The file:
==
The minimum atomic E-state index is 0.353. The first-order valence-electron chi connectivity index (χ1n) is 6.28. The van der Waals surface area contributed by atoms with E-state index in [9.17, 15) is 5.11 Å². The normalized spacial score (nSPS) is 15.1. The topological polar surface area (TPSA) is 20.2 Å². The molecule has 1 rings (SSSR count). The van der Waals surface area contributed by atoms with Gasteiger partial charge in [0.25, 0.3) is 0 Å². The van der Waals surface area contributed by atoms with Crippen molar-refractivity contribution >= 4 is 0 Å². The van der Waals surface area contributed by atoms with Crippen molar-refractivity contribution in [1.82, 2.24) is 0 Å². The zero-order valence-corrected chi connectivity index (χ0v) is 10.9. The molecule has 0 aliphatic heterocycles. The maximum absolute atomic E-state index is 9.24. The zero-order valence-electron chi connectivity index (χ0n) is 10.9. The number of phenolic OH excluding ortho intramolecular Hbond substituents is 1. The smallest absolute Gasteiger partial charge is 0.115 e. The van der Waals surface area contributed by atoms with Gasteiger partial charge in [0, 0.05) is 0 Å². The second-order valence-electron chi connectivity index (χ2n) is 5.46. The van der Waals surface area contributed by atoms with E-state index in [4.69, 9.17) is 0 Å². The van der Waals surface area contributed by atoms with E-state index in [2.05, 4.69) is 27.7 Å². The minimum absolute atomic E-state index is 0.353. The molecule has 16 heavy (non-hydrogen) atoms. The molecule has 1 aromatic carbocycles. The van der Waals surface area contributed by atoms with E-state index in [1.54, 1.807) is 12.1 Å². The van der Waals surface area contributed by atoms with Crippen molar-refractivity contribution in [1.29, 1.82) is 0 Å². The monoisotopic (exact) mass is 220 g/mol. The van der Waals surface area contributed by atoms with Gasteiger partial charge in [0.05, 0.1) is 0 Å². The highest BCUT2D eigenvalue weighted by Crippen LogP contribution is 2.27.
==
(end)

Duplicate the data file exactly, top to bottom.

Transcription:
The minimum atomic E-state index is 0.353. The first-order valence-electron chi connectivity index (χ1n) is 6.28. The van der Waals surface area contributed by atoms with E-state index in [9.17, 15) is 5.11 Å². The normalized spacial score (nSPS) is 15.1. The topological polar surface area (TPSA) is 20.2 Å². The molecule has 1 rings (SSSR count). The van der Waals surface area contributed by atoms with Gasteiger partial charge in [0.25, 0.3) is 0 Å². The van der Waals surface area contributed by atoms with Crippen molar-refractivity contribution >= 4 is 0 Å². The van der Waals surface area contributed by atoms with Crippen molar-refractivity contribution in [1.82, 2.24) is 0 Å². The zero-order valence-corrected chi connectivity index (χ0v) is 10.9. The molecule has 0 aliphatic heterocycles. The maximum absolute atomic E-state index is 9.24. The zero-order valence-electron chi connectivity index (χ0n) is 10.9. The number of phenolic OH excluding ortho intramolecular Hbond substituents is 1. The smallest absolute Gasteiger partial charge is 0.115 e. The van der Waals surface area contributed by atoms with Gasteiger partial charge in [0, 0.05) is 0 Å². The second-order valence-electron chi connectivity index (χ2n) is 5.46. The van der Waals surface area contributed by atoms with E-state index in [4.69, 9.17) is 0 Å². The van der Waals surface area contributed by atoms with E-state index in [2.05, 4.69) is 27.7 Å². The minimum absolute atomic E-state index is 0.353. The molecule has 16 heavy (non-hydrogen) atoms. The molecule has 1 aromatic carbocycles. The van der Waals surface area contributed by atoms with E-state index in [1.54, 1.807) is 12.1 Å². The van der Waals surface area contributed by atoms with Crippen molar-refractivity contribution in [1.29, 1.82) is 0 Å². The monoisotopic (exact) mass is 220 g/mol. The van der Waals surface area contributed by atoms with Gasteiger partial charge in [0.05, 0.1) is 0 Å². The highest BCUT2D eigenvalue weighted by Crippen LogP contribution is 2.27.